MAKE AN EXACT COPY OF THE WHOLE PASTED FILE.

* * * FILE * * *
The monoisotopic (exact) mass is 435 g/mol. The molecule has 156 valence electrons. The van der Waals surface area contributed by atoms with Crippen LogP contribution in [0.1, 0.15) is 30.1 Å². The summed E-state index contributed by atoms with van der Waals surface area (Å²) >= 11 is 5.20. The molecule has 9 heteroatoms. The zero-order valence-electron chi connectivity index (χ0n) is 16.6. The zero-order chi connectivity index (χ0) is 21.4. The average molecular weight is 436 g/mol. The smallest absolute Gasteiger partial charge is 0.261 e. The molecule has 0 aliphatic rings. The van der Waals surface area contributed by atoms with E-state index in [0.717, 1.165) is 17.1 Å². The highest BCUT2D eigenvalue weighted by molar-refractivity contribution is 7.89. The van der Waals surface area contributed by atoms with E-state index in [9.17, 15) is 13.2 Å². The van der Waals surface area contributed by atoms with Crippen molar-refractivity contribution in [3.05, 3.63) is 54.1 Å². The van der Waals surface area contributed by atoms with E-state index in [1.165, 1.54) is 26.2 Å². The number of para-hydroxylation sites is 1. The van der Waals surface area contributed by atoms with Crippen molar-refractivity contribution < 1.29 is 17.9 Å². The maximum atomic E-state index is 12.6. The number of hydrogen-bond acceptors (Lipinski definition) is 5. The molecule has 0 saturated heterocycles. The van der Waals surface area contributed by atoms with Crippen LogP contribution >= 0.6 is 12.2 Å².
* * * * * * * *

The monoisotopic (exact) mass is 435 g/mol. The molecule has 156 valence electrons. The van der Waals surface area contributed by atoms with Crippen LogP contribution in [0.1, 0.15) is 30.1 Å². The summed E-state index contributed by atoms with van der Waals surface area (Å²) >= 11 is 5.20. The molecule has 9 heteroatoms. The zero-order valence-electron chi connectivity index (χ0n) is 16.6. The zero-order chi connectivity index (χ0) is 21.4. The average molecular weight is 436 g/mol. The smallest absolute Gasteiger partial charge is 0.261 e. The molecule has 0 aliphatic rings. The van der Waals surface area contributed by atoms with E-state index in [0.717, 1.165) is 17.1 Å². The highest BCUT2D eigenvalue weighted by molar-refractivity contribution is 7.89. The van der Waals surface area contributed by atoms with E-state index in [9.17, 15) is 13.2 Å². The van der Waals surface area contributed by atoms with Crippen molar-refractivity contribution in [3.05, 3.63) is 54.1 Å². The van der Waals surface area contributed by atoms with E-state index in [1.165, 1.54) is 26.2 Å². The number of para-hydroxylation sites is 1. The van der Waals surface area contributed by atoms with Crippen molar-refractivity contribution < 1.29 is 17.9 Å². The maximum atomic E-state index is 12.6. The number of hydrogen-bond acceptors (Lipinski definition) is 5. The molecule has 0 saturated heterocycles. The van der Waals surface area contributed by atoms with Crippen LogP contribution >= 0.6 is 12.2 Å².